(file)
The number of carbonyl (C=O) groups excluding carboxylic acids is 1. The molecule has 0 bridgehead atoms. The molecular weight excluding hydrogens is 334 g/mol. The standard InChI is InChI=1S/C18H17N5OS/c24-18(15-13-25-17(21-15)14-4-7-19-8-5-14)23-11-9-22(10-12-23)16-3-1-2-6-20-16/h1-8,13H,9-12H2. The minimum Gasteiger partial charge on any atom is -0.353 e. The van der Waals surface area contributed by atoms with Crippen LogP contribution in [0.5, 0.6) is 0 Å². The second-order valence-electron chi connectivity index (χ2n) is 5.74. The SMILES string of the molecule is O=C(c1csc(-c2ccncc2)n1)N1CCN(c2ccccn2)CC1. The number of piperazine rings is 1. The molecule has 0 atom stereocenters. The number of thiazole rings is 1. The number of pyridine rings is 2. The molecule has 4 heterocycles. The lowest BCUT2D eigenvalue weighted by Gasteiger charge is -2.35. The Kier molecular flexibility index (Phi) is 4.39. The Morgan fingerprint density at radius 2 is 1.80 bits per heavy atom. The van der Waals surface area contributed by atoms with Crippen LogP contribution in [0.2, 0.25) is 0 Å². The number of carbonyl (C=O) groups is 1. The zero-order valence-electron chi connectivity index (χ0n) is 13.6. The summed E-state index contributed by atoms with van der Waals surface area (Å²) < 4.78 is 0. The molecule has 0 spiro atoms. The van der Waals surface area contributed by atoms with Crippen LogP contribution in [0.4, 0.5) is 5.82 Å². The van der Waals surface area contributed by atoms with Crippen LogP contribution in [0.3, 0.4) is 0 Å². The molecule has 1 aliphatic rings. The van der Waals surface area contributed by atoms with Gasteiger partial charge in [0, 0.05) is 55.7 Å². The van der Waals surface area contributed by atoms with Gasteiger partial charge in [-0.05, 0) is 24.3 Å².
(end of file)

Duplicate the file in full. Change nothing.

The number of carbonyl (C=O) groups excluding carboxylic acids is 1. The molecule has 0 bridgehead atoms. The molecular weight excluding hydrogens is 334 g/mol. The standard InChI is InChI=1S/C18H17N5OS/c24-18(15-13-25-17(21-15)14-4-7-19-8-5-14)23-11-9-22(10-12-23)16-3-1-2-6-20-16/h1-8,13H,9-12H2. The minimum Gasteiger partial charge on any atom is -0.353 e. The van der Waals surface area contributed by atoms with Crippen LogP contribution in [0.5, 0.6) is 0 Å². The second-order valence-electron chi connectivity index (χ2n) is 5.74. The SMILES string of the molecule is O=C(c1csc(-c2ccncc2)n1)N1CCN(c2ccccn2)CC1. The number of piperazine rings is 1. The molecule has 0 atom stereocenters. The number of thiazole rings is 1. The number of pyridine rings is 2. The molecule has 4 heterocycles. The lowest BCUT2D eigenvalue weighted by Gasteiger charge is -2.35. The Kier molecular flexibility index (Phi) is 4.39. The Morgan fingerprint density at radius 2 is 1.80 bits per heavy atom. The van der Waals surface area contributed by atoms with Crippen LogP contribution in [0.2, 0.25) is 0 Å². The number of carbonyl (C=O) groups is 1. The zero-order valence-electron chi connectivity index (χ0n) is 13.6. The summed E-state index contributed by atoms with van der Waals surface area (Å²) < 4.78 is 0. The molecule has 0 spiro atoms. The van der Waals surface area contributed by atoms with Crippen LogP contribution in [0.4, 0.5) is 5.82 Å². The van der Waals surface area contributed by atoms with Crippen LogP contribution in [0.3, 0.4) is 0 Å². The molecule has 1 aliphatic rings. The van der Waals surface area contributed by atoms with Gasteiger partial charge in [0, 0.05) is 55.7 Å². The van der Waals surface area contributed by atoms with Gasteiger partial charge in [-0.05, 0) is 24.3 Å².